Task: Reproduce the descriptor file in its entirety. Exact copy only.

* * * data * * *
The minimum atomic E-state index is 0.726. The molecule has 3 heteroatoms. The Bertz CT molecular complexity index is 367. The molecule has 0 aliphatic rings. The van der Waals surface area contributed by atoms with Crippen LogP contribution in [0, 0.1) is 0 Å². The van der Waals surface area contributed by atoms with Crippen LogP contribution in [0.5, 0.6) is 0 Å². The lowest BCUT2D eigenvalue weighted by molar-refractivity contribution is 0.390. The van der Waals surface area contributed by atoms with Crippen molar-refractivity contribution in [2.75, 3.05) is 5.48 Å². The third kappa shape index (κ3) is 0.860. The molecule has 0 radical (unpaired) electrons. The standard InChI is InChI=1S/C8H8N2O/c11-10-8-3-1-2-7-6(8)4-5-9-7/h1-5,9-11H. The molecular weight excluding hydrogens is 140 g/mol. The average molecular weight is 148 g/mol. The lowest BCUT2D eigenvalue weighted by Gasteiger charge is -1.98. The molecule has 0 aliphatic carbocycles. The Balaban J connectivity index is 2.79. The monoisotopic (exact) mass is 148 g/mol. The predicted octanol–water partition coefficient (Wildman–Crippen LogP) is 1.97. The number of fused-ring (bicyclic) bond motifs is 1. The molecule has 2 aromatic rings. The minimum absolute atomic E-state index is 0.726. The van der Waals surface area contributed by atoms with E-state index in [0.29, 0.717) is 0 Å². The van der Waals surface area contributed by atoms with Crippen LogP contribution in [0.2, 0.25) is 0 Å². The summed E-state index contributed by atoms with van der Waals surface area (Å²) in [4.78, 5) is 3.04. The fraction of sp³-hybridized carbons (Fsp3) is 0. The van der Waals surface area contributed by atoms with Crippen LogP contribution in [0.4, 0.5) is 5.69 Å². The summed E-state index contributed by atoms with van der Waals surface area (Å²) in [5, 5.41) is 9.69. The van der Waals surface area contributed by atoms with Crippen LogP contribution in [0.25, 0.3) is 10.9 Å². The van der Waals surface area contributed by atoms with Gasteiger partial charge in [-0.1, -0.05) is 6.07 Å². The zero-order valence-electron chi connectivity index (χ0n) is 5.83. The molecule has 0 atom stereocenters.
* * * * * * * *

The minimum atomic E-state index is 0.726. The molecule has 3 heteroatoms. The Bertz CT molecular complexity index is 367. The molecule has 0 aliphatic rings. The van der Waals surface area contributed by atoms with Crippen LogP contribution in [0, 0.1) is 0 Å². The van der Waals surface area contributed by atoms with Crippen LogP contribution in [0.5, 0.6) is 0 Å². The lowest BCUT2D eigenvalue weighted by molar-refractivity contribution is 0.390. The van der Waals surface area contributed by atoms with Crippen molar-refractivity contribution in [2.75, 3.05) is 5.48 Å². The third kappa shape index (κ3) is 0.860. The molecule has 0 radical (unpaired) electrons. The standard InChI is InChI=1S/C8H8N2O/c11-10-8-3-1-2-7-6(8)4-5-9-7/h1-5,9-11H. The molecular weight excluding hydrogens is 140 g/mol. The average molecular weight is 148 g/mol. The lowest BCUT2D eigenvalue weighted by Gasteiger charge is -1.98. The molecule has 0 aliphatic carbocycles. The Balaban J connectivity index is 2.79. The monoisotopic (exact) mass is 148 g/mol. The predicted octanol–water partition coefficient (Wildman–Crippen LogP) is 1.97. The number of fused-ring (bicyclic) bond motifs is 1. The molecule has 2 aromatic rings. The minimum absolute atomic E-state index is 0.726. The van der Waals surface area contributed by atoms with E-state index in [0.29, 0.717) is 0 Å². The van der Waals surface area contributed by atoms with Crippen LogP contribution in [0.2, 0.25) is 0 Å². The summed E-state index contributed by atoms with van der Waals surface area (Å²) in [4.78, 5) is 3.04. The fraction of sp³-hybridized carbons (Fsp3) is 0. The van der Waals surface area contributed by atoms with Crippen LogP contribution in [0.4, 0.5) is 5.69 Å². The summed E-state index contributed by atoms with van der Waals surface area (Å²) in [5, 5.41) is 9.69. The van der Waals surface area contributed by atoms with Crippen LogP contribution in [0.25, 0.3) is 10.9 Å². The van der Waals surface area contributed by atoms with Gasteiger partial charge in [-0.1, -0.05) is 6.07 Å². The zero-order valence-electron chi connectivity index (χ0n) is 5.83. The molecule has 0 atom stereocenters.